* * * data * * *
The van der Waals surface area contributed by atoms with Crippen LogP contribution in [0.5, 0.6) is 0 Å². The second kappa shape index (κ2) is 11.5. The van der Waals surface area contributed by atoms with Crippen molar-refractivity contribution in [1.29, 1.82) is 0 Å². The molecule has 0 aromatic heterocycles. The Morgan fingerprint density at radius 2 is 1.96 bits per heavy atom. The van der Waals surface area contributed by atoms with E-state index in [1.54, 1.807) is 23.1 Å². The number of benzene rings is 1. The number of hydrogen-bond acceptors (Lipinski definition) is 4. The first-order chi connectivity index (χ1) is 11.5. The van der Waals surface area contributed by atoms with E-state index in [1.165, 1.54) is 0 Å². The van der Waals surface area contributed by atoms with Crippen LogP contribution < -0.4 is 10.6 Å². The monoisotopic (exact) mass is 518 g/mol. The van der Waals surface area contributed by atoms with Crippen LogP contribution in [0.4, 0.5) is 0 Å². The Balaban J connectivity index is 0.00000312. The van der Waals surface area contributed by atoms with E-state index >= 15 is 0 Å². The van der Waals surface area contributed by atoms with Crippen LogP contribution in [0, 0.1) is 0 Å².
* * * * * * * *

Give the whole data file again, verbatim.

The van der Waals surface area contributed by atoms with Crippen LogP contribution in [0.5, 0.6) is 0 Å². The second kappa shape index (κ2) is 11.5. The van der Waals surface area contributed by atoms with Crippen molar-refractivity contribution in [1.29, 1.82) is 0 Å². The molecule has 0 aromatic heterocycles. The Morgan fingerprint density at radius 2 is 1.96 bits per heavy atom. The van der Waals surface area contributed by atoms with E-state index in [1.54, 1.807) is 23.1 Å². The number of benzene rings is 1. The number of hydrogen-bond acceptors (Lipinski definition) is 4. The first-order chi connectivity index (χ1) is 11.5. The van der Waals surface area contributed by atoms with E-state index in [1.165, 1.54) is 0 Å². The van der Waals surface area contributed by atoms with Crippen LogP contribution < -0.4 is 10.6 Å². The monoisotopic (exact) mass is 518 g/mol. The van der Waals surface area contributed by atoms with Crippen LogP contribution in [0.4, 0.5) is 0 Å². The Balaban J connectivity index is 0.00000312. The van der Waals surface area contributed by atoms with E-state index >= 15 is 0 Å². The van der Waals surface area contributed by atoms with Crippen LogP contribution in [0, 0.1) is 0 Å².